30 Potential Partners (contd..)  APEDA- Agricultural and Processed Product Export Development Authority- Shri Asit Tripathi  NHB- National Horticulture Board Shri Bijay Kumar Ph ,  HARC-Himalayan Action and Research Centre Ph-Contact- Mahendra Singh Kunwar  State Agriculture Universities  IVRI- Indian Vegetable Research Institute-Contact- Dr. Mathura Rai

31 Participatory NGOs  Himalayan Environmental Studies & Conservation Organization Dr. Anil P. Joshi Ph  Madhya Pradesh Vigyan Sahba, Dr. Ajay Kumar  Society for Technology & Development Ph

32 Model Projects (Solar drying) Solar drying of fruits and vegetables under polyethylene cover retains better quality compared to open sun drying

33 Retention of Chlorophyll

34 Retention of -carotene (Pro-Vitamin A)

35 Utilization of leafy portion of certain vegetables  It is known that leafy vegetables can be rich consolidated sources of micronutrients such as calcium, iron carotene and vitamin-C compared to other vegetables.  It will not be out of place to highlight that the leafy portion of some of the important vegetables are rejected and fleshy portion are consumed regularly without knowing that a rich source of micronutrients such as calcium, iron, vitamin-C and carotene is being discarded (Details on continuing slide)  When half of World’s under nourished live in Asia how can India afford to lose this valuable as waste.  This entire leafy portion can be suitably solar dried and used in food fortification.

36 Nutrient value of leafy vegetable

37 Utilization of Mango Waste Mango processing industry produces 40-50% waste which constitutes peel, fibre and stone during processing (Plate 15). The valuable waste, if not properly utilized can create lots of environmental problems. Methods can be standardized to take water extract pulp adhered to peel, fibre and stone. The water extract (containing pulp) thus obtained are utilized for making different mango products viz nectar, ready to serve beverage, mango wine, vinegar etc. The peel and stone free from adhered pulp could also be utilized for making various value added products like starch, pectin, dietary fibre, fat, flour etc. On the basis of the result obtained it is very useful to utilize the wastage generated during processing of mango. This approach will add value, reduce cost of processed products, prevent environmental pollution, generate employment, increase income of processer/farmer and thereby bring ultimate benefit to the country. Pulp Fiber

38 AMITY participatory institutions  Amity Institute of Rural Management has adopted 28 villages in Haryana and 40 in Madhya Pradesh under “Providing Urban Amenities In Rural Areas (PURA) ” scheme promoted by the Former President of India, Dr. A.P.J. Kalam. This Institute has already organized two international study tours to Australia and New Zealand for farmers and agricultural officers in agricultural marketing.  Amity Institute of Microbial Technology, has well established, internationally acclaimed Centre on symbiotic mycorrhiza for augmenting yields in various crops.  Amity Centre for Bio-Control & Plant Disease Management is actively involved in demonstration and training of farmers on their fields in the area of soil amendment for control of nematodes and other fungal diseases.  Amity Institute for Environmental Toxicology, Safety and Management is working on a project funded by the Ministry of Environment & Forest which deals with pesticide residues on vegetables cultivated in National Capital Region besides ground water contamination caused by seepage of sewage and city municipal waste.  Amity Institute of Biotechnology is running several projects related to genetic engineering in crop plants.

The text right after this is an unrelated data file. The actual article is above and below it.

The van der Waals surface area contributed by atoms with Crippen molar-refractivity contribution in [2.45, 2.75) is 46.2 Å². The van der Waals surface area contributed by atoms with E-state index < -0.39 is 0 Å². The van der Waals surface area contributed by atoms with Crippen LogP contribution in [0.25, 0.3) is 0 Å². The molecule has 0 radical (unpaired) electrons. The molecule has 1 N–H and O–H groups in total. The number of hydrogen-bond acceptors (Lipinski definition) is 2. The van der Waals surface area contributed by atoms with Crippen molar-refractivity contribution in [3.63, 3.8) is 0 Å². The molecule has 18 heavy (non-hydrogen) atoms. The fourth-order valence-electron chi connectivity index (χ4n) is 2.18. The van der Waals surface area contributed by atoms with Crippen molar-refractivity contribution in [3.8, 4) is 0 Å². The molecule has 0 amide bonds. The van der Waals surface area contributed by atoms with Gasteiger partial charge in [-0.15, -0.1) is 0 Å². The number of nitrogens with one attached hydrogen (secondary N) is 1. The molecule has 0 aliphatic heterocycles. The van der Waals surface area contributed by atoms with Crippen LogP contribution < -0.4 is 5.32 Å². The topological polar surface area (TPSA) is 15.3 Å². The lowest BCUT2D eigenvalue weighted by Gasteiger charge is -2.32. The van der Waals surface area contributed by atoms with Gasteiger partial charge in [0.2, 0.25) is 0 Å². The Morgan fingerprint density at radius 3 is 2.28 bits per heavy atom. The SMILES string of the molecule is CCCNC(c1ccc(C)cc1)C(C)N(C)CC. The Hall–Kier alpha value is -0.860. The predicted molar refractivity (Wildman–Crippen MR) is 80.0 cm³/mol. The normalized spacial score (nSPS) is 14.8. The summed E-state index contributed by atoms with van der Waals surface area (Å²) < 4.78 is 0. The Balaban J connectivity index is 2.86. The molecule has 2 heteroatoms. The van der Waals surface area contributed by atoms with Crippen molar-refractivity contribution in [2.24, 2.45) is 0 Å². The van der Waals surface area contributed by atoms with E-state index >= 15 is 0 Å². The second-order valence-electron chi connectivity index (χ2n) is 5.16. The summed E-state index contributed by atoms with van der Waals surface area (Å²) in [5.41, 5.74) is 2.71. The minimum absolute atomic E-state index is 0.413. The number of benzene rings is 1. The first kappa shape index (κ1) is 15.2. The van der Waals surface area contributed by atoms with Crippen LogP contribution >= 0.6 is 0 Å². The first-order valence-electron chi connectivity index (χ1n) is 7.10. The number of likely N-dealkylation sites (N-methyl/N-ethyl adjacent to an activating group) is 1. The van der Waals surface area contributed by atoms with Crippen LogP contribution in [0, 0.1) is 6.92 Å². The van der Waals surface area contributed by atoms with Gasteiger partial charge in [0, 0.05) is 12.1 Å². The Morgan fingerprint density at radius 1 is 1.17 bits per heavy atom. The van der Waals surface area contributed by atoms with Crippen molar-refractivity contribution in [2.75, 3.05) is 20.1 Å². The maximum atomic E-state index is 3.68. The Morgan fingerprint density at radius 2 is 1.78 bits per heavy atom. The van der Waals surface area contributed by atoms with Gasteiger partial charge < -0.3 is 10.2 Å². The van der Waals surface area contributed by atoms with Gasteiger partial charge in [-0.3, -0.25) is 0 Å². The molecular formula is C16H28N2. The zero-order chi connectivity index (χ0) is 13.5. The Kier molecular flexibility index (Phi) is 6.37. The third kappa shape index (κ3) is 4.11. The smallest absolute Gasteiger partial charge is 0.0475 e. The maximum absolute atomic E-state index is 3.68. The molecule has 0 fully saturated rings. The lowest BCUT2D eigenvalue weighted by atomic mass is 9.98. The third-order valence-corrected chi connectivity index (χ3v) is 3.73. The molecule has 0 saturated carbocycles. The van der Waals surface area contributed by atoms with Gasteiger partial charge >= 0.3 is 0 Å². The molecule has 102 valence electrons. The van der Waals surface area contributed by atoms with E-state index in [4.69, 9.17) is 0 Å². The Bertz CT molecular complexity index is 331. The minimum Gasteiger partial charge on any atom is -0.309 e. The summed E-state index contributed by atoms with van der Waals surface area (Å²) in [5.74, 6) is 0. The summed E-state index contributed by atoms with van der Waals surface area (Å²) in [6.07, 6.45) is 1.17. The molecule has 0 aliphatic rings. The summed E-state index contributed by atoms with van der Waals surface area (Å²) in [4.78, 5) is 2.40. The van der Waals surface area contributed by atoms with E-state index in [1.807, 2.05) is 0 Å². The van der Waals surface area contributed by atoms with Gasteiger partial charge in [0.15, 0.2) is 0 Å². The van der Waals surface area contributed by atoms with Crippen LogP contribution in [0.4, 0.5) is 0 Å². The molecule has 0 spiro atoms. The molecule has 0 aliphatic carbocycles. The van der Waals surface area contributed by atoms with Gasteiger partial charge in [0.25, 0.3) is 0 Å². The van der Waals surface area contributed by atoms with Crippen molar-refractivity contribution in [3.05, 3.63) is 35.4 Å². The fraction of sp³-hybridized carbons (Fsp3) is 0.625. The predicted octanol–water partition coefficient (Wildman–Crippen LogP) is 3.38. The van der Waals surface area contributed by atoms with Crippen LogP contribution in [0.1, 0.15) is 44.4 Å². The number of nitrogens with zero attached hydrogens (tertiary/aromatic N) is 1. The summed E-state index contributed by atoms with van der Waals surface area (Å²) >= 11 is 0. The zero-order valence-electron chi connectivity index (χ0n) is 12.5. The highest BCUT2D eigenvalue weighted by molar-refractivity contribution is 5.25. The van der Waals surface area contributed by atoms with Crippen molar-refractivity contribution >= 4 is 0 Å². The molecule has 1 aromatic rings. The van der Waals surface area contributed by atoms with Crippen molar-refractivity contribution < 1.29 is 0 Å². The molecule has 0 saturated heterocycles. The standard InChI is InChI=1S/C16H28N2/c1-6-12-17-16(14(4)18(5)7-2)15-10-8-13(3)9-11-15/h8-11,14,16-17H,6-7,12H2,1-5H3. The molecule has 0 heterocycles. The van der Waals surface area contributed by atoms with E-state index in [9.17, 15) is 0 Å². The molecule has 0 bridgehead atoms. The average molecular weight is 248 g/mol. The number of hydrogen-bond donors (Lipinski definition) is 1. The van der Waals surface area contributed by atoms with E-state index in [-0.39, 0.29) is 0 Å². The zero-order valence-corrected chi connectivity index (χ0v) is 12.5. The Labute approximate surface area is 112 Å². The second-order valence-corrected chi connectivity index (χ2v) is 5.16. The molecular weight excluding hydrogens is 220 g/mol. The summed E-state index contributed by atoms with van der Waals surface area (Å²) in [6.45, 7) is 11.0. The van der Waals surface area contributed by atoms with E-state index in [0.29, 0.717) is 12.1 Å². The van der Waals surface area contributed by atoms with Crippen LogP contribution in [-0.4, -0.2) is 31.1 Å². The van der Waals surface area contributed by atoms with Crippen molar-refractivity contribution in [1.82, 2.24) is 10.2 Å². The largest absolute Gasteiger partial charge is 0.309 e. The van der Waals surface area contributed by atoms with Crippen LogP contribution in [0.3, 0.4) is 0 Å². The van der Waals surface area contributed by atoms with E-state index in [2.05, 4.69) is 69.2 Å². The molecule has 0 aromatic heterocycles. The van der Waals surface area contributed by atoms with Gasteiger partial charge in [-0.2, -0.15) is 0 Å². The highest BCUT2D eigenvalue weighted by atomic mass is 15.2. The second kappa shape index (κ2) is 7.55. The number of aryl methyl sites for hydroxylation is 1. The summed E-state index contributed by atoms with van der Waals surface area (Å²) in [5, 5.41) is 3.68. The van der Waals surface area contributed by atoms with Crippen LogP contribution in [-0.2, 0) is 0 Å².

39 AMITY participatory institutions  Amity Institute of Food Technology is fully equipped to handle all aspects of Food Processing through use of pilot plants etc.  Amity Institute of Organic Agriculture has developed a strong linkage with farmers by organizing nearly 20 training and demonstration programs in which Postharvest Technology was one of the themes. These programs have been funded by the Central Government.  Amity Centre for Extension Services is being funded by Uttar Pradesh, Department of Horticulture for organizing workshops /trainings to the farmers of District of Ghaziabad under its Agricultural Technology Management Agency. (ATMA) One such program is going to be held in November in which 100 farmers of District Ghaziabad will be participating in a one day program dealing with nutritive values of fruits and vegetables, minimizing postharvest losses and marketing supported under UP DASP.  Under Amity Science, Technology & Innovation Foundation, Dr. Kuldeep Singh, a renowned soil scientist is already conducting soil testing for nutrient for farmers of District of Gautam Budh Nagar targeting NPK as well as micronutrients.  Amity Institute of Bio-Organic Research & Studies is working on an effective method for controlling diseases caused by Alternaria species